Bible Study 1: You Are Welcome And Affirmed

Bible study for a church that wants to take the Gospel to LGBT people

Study 1: You are welcome and affirmed

Author: Martin Stears-Handscomb

What would Bible study be like if the church wanted to preach the Gospel to LGBT people?
Would we/they be invited to join the battle, by focussing on 6 or so verses taken out of context? I don’t think so! There is a place for responding to the agenda set by those who want to justify the homophobic attitude the church has often taken, but that isn’t all there is!

Surely we should be introducing people to Jesus – the person that helps make sense of it all

In a world whose gods – money, sex, possessions – do not satisfy, Jesus’ teaching, as we find it in the gospels offers us a way of living that turns that upside down, that puts self-giving love at the centre. And Paul explains how, although we all get it wrong and keep getting it wrong, Jesus, by his sacrificial love on the cross has put us right with God.

In Romans 3 v 23, Paul writes “all have sinned and fall short of the glory of God”. But he doesn’t stop there, he goes on in the next verse to say we are “justified freely by God’s grace through Jesus”. This wonderful explanation by Paul in chapters 1 – 5 is summed up in chapter 5 verse 8 in that “while we were yet sinners, Christ died for us.”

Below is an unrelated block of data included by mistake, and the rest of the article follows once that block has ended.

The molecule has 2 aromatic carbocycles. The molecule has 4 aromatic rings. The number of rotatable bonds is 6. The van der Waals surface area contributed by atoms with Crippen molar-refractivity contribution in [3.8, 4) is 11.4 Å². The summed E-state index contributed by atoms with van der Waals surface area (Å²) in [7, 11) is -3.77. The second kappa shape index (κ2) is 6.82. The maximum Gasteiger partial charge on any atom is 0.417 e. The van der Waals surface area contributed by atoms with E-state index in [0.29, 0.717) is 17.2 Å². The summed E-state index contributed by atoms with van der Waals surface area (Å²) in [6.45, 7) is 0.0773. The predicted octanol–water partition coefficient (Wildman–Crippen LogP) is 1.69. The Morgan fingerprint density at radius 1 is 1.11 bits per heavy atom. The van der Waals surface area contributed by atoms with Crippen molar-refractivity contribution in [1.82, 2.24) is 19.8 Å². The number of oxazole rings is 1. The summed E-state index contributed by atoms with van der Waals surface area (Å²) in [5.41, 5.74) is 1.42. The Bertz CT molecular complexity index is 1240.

But is this open to LGBT people? Is just being gay sinful? What was Jesus’ attitude?

In Jesus’ day as in all ages there were LGBT people. But they would be likely to be oppressed, repressed, in the closet, at least in Jewish society. For gay men at the extreme of the spectrum there would be the issue of being inadequate in marriage and potentially ostracised. In his teaching on divorce, Jesus speaks of people who were “born that way” (Good News Bible) or “born eunuchs” as well as those “men made that way”. Gay men would be seen as emotional eunuchs. Jesus’ concern was that they should not be forced into heterosexual marriage.

In Matthew 19 vv 11 – 12 “Jesus answered “This teaching (the teaching on marriage and divorce) does not apply to everyone, but only to those to whom God has given it. For there are different reasons why men cannot marry: some because they were born that way; others because men made them that way …” Jesus was certainly not saying that everyone ought to be able to have a straight marriage if they prayed hard enough. His concern was with people as they are. And although there is no similar comment about women, Jesus’ concern for women to be treated fairly and sensitively by men, perhaps gives us a flavour of how he would have treated the lesbian women of his day.